St Benedict

Abbot, Patriarch of Western Monks (entered heaven around 547)

Dear Ben,

Your namesake would not be happy with you.  Just because it’s “natural” to feel certain urges doesn’t mean it’s healthy to follow them.  Please pause for a minute and think about it.  Every sin begins with some kind of an urge – for pleasure, for recognition, for comfort, for power, for success, or for whatever.  These are all natural desires for things that are in themselves, perhaps, fine.  But it is possible to desire good things too much, more than we are meant to desire them.  All these created things, all these things that are not God, are given to use as means to an end, the end being a life in communion with God.  Sin turns these means into ends; it unleashes our desires so they get out of control, so that we pursue them regardless of the higher, moral law that indicates how much of each of these good things is actually good for us.  So just because you experience a natural desire doesn’t mean you are therefore justified in acting it out contrary to the equally natural parameters that keep us humans from becoming like animals.  Maybe the example of today’s saint will help clarify things.

Benedict appeared to be a typical son of sixth-century Italian nobility.  Sent with his nurse to Rome in order to get an education, he was appalled by the moral and religious laxity all around him.  His fellow students caroused in every way and left their faith (those who had any faith to begin with) to wither for neglect or perish for pagan atrocities.  The deplorable behavior of Rome’s youth reflected the general disarray that had spread throughout the western Empire since the first waves of barbarians sacked the Eternal City.  Schisms, war, plague, and heathen comebacks afflicted a civilization that seemed to teeter on the verge of implosion (sound familiar?…).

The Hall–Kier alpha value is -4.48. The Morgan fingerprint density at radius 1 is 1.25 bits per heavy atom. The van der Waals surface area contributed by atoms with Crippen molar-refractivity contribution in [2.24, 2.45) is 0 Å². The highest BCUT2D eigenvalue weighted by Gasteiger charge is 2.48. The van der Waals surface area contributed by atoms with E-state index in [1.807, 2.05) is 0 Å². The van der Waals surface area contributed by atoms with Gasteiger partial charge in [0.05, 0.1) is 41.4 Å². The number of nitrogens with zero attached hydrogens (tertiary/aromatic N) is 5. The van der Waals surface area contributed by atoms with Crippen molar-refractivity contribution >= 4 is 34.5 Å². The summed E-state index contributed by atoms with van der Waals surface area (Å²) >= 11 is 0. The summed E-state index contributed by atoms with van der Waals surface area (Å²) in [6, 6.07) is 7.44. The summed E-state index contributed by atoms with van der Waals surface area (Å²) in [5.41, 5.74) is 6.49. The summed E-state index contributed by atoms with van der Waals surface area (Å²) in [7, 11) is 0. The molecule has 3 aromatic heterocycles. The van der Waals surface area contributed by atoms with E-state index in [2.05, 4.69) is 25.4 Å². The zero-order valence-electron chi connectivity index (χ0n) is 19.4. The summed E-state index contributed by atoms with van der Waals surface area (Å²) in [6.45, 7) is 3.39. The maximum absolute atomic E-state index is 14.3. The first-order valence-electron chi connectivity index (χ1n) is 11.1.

By the grace of God, Benedict was not drawn in.  He left Rome and his aristocratic future behind and made his way to an isolated cave on a mountain called Subiaco.  There he lived in austerity and solitude, battling temptation and filling his soul with divine light for three years, coached in the spiritual life and materially aided by a veteran hermit named Romanus.  Once discovered, he began to receive numerous visitors seeking the benefit of his wisdom and his miracles (which were also numerous).  Then the disciples started trickling in, and he began the project that Providence had assigned him: the creation of a rule of life that would enable monasticism to spread throughout Europe, providing Christianity and western civilization with fertile ground not only to maintain the greatness of its past, but to grow a vast new garden of holiness, culture, and prosperity.

Benedict could have considered it natural to desire the pleasures of the aristocracy, but he recognized that what the aristocracy considered OK in the realms of pleasure and power was not OK in the eyes of God.  It’s an important distinction.  Remember our Lord’s warning: “How is a man the better for it, if he gains the whole world at the cost of losing his own soul?  For a man’s soul, what price can be high enough?” (Matthew 16:26)  I hope I’ve made myself clear.

Your loving uncle,


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